We reserve the right to remove any post that we feel is obscene, profane, vulgar, racist, sexually explicit, abusive, or hateful.
 
You are legally responsible for what you post and your anonymity is not guaranteed.
 
Posts that insult, defame, threaten, harass or abuse other readers or people mentioned in IBJ editorial content are also subject to removal. Please respect the privacy of individuals and refrain from posting personal information.
 
No solicitations, spamming or advertisements are allowed. Readers may post links to other informational websites that are relevant to the topic at hand, but please do not link to objectionable material.
 
We may remove messages that are unrelated to the topic, encourage illegal activity, use all capital letters or are unreadable.
 

Messages that are flagged by readers as objectionable will be reviewed and may or may not be removed. Please do not flag a post simply because you disagree with it.

Sponsored by
ADVERTISEMENT

facebook - twitter on Facebook & Twitter

Follow on TwitterFollow IBJ on Facebook:
Follow on TwitterFollow IBJ's Tweets on these topics:
 
Subscribe to IBJ
  1. So much for Eric Holder's conversation about race. If white people have got something to say, they get sued over it. Bottom line: white people have un-freer speech than others as a consequence of the misnamed "Civil rights laws."

  2. I agree, having seen three shows, that I was less than wowed. Disappointing!!

  3. Start drilling, start fracking, and start using our own energy. Other states have enriched their citizens and nearly elminated unemployment by using these resources that are on private land. If you are against the 'low prices' of discount stores, the best way to allow shoppers more choice is to empower them with better earnings. NOT through manipulated gov mandated min wage hikes, but better jobs and higher competitive pay. This would be direct result of using our own energy resources, yet Obama knows that Americans who arent dependent of gov welfare are much less likely to vote Dem, so he looks for ways to ensure America's decline and keep its citizens dependent of gov.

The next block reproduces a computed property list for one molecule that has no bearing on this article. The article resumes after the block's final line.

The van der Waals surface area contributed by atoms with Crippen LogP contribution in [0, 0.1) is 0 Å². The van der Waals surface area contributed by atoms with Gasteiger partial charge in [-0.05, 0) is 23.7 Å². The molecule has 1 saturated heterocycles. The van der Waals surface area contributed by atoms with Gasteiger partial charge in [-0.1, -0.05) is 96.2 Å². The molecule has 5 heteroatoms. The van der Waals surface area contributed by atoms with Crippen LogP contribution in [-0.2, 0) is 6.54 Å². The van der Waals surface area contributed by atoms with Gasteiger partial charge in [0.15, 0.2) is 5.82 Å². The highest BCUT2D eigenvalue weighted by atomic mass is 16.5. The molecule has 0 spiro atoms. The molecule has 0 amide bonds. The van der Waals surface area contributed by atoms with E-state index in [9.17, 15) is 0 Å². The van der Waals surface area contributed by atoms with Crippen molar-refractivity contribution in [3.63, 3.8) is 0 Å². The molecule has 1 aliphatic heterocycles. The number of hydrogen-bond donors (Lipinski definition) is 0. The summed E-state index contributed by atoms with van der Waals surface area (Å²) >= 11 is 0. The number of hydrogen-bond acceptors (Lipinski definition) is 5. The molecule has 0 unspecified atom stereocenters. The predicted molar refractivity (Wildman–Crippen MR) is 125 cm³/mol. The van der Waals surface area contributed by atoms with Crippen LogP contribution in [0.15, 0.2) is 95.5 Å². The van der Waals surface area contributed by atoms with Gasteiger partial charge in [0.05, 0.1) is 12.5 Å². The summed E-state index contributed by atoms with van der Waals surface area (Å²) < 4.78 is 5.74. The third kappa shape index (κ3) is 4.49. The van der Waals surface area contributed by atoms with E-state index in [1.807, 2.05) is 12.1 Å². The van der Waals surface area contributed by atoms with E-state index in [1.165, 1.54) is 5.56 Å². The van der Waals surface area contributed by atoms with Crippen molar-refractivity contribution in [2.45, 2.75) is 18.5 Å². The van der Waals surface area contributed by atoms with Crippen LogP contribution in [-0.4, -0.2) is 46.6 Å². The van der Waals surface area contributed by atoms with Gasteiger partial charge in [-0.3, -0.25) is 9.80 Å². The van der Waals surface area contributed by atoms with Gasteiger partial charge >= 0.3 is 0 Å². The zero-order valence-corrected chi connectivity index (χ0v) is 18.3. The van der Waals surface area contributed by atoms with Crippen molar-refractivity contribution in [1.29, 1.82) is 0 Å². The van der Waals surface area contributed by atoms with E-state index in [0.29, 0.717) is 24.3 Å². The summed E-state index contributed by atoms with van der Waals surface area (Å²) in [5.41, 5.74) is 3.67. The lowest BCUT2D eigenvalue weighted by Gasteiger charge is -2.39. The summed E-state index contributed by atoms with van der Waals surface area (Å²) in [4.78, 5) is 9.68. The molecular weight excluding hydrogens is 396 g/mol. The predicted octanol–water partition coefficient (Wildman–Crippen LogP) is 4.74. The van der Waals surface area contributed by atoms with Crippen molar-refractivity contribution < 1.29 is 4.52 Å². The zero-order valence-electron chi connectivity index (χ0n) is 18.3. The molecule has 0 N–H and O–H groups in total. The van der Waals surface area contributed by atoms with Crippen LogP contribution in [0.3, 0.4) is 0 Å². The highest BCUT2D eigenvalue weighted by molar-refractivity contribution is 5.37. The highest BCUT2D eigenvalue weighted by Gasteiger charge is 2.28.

4. Say It Loud, I'm Black and Ashamed: It's too bad that with certain "black" entertainment events, it seems violence and thuggery follows and the collateral damage that it leaves behinds continues to be a strain on the city in terms of people getting hurt, killed or becoming victims of crimes and/or stretching city resources. I remember shopping in the Meadows area years ago until violence and crime ended make most of the business pack you and leave as did with Lafayette Square and Washington Square. Over the past 10 to 12 years, I remember going to the Indiana Black Expo Soul Picnic in Washington Park. Violence, gang fights and homicides ended that. My great grandmother still bears the scares on her leg from when she was trampled by a group of thugs running from gun fire from a rival gang. With hundreds of police offices downtown still multiple shootings, people getting shot downtown during Black Expo. A number of people getting shots or murdered at black clubs around the city like Club Six on the west side, The Industry downtown, Jamal Tinsley's shot out in front of the Conrad, multiple fights and shootings at the skating rinks, shootings at Circle Center Mall and shooting and robberies and car jackings at Lafayette Mall. Shootings and gang violence and the State Fair. I can go on and on and on. Now Broad Ripple. (Shaking head side to side) Say It Loud, I'm Black and I'm Ashamed.

  5. Ballard Administration. Too funny. This is the least fiscally responsive administration I have ever seen. One thing this article failed to mention, is that the Hoosier State line delivers rail cars to the Amtrak Beech Grove maintenance facility for refurbishment. That's an economic development issue. And the jobs there are high-paying. That alone is worth the City's investment.

ADVERTISEMENT